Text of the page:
The voice of Bing Crosby streaming through the airways singing “I’m dreaming of a white Christmas with every Christmas card I write…and may all of your Christmases be white” is usually a sure sign that the Christmas Season is approaching once again. But, even while this song is heard on Caribbean airwaves or by those from the Caribbean Diaspora, another tune rings out: “Home for Christmas”.
It is that ongoing chant that keeps part of the Caribbean Christmas culture going; that of returning friends and family who return, aka ‘fly in’, from countries abroad to their original homelands, what they dream of on that flight might well depend on their Caribbean isle destination. Some of the shared Christmas dreams though would include that of not a white, but a blue-green Christmas of sun, sea, and sand. Also included would be the cream and red for the popular ginger beer and sorrel drinks which form part of traditional Christmas beverages in many islands. Then add to that too the longing for black cake and pastelles, ‘paranging’ friends’ homes…that expected Christmas visit where good company, cheer, food, and drinks are shared, general Christmas parties and limes, and all the decorated homes, parks and buildings throughout the island. So when we hear sounds like “Ma Ma I’m coming home for Christmas” it is no wonder why.
Throughout the Caribbean and wider world, we have heard of the woes of Haiti. Yet home is where the heart is. Like other Caribbean nationals, Haitians know that when it comes to home, we take the bad and ugly with the good. Some of the good that calls and comforts one at home for Haitian Christmas includes the cutting of pine branches to serve as Christmas trees or going to the market to get one of those freshly cut trees from the mountainside. The Christmas tree complete with a family-designed nativity scene would be set up at the base of the tree.
There would be the excitement on the eve of Christmas day when children would happily clean up their shoes and fill them with straw and place them either under the Christmas tree or on the porch for ‘Papa Noel’ to put their presents in and around the shoes. A mild alcoholic beverage called Anisette is the drink of choice made by soaking ‘anise’ leaves in rum and sweetening with sugar.
“Oh, Saint can’t you see… it’s Home for Christmas for me” might be one of the songs coming from those on that returning flight with destinations to St. Lucia, St. Vincent & the Grenadines and St. Kitts & Nevis.” For the Lucians they might be hearing the boom bursting songs of those bamboo stalks that young boys would often make into homemade cannons by using kerosene sticks and bottle lamps. For those who would have gotten the time off, they might be eagerly anticipating the Festival of Lights and Renewal in honour of St. Lucy, with its lantern-making competition and decorated towns and villages.
Meanwhile, the nationals of St. Vincent & the Grenadines would be anticipating their Nine Mornings Festival, when people would wake before daybreak and come out in numbers for different activities, including of course sea baths, costumed dancing, and bicycle rides.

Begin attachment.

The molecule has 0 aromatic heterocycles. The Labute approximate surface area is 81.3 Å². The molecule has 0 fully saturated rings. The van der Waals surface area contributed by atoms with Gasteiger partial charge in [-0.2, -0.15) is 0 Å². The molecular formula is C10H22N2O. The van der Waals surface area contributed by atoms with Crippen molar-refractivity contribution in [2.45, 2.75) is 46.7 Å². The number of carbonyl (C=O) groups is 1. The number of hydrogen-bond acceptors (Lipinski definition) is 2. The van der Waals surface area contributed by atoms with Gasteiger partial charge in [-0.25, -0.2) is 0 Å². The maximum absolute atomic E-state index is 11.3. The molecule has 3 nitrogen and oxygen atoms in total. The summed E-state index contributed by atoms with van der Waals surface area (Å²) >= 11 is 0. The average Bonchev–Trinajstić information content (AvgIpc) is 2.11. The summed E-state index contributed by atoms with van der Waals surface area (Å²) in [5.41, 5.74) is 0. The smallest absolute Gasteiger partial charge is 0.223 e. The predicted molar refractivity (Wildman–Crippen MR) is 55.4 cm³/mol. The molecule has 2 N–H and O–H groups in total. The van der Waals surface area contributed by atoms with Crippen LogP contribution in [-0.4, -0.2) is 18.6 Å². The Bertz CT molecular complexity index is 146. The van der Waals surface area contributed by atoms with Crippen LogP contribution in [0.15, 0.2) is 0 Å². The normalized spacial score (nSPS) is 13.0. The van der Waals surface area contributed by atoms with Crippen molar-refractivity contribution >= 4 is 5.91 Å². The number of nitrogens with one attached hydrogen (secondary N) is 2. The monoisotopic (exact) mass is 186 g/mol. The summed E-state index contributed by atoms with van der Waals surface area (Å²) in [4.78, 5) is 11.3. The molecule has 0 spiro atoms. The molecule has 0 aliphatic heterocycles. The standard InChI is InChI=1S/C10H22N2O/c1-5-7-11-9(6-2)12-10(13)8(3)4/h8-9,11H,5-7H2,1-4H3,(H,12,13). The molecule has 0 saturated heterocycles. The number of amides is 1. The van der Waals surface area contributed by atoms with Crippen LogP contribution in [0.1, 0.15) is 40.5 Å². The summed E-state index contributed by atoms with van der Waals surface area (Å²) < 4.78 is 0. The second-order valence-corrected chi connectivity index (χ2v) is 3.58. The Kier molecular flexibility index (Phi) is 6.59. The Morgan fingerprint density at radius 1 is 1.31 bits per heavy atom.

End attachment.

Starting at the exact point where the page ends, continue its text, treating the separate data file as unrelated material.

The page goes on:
As for St. Kitts and Nevis like some other islands that line between Carnival and Christmas begin to blur and merge. One huge street party with music and dancing in the streets is a Christmas staple for this dual-island nation. Calypso music, steel band music, the big drum and fife corps, the Bull, Moko Jumbies and string bands are just some of what is to be anticipated once home in St. Kitts & Nevis for Christmas. Complimentary foods would include black pudding, goat water, conchs, johnny cakes and roti, and maybe the likes of a ‘Merry Christmas Kaiso’ might blast through the airways.
Masquerade competitions, such as Moko Jumbie and “Bull Man” together with a Miss Montserrat Show, would also be part of the dreams and longings for those on the flight from this island. Not to mention the house-to-house caroling, and feasting on a delicious roast pig, goat water, goat meat being cooked on a wood fire, potato pudding and dooknah.
“Even better is …home for Christmas” might be the thoughts of yet other passengers who are returning to the Bahamas, Barbados and Belize. For the Bahamians it would be thoughts of Junkanoo, the Boxing Day tradition with masked revelers singing, dancing and drumming their way through the town in a colorful parade.
For the Bajans on board the flight, it would be their annual Police Band Concert held at the Queen’s Park that might most be in mind. While those destined for Belize, the sounds of the John Canoe bands might be ringing in their ears altogether with sights of those beautifully decorated trees from the Mountain Pine Ridge in Belize, and of course, sipping on some “rum popo”, that rum-and-eggnog concoction.
Though universally, people of Caribbean heritage share the celebration of the Christmas Season, for the most part, there is a flavouring of the season that can only be experienced when one is home enjoying the colourful Christmas experience of their native Caribbean island.
By Kerriann Toby
Kerriann Toby holds a Master of Counselling and Bachelor of Psychology. She is a dynamic therapist, trained mediator; and educator since 2000. In addition to being a trained educator, mediator, and therapist, she is a certified Employee Assistance Programme (EAP) Professional. Kerriann has also trained in cyber counseling and holds clinical registration with Employee Assistance Professionals Association (EAPA) & Canadian Counselling and Psychotherapy Association (CCPA).
In mid-October 2015 she initiated operations of KarryOn geared toward the provision of a variety of enhancement and developmental services for the individual, groups and the organization; e-Coaching/Counseling, Mediation, EAP Services and the creative presentation of psycho-social information. She can be reached at email@example.com.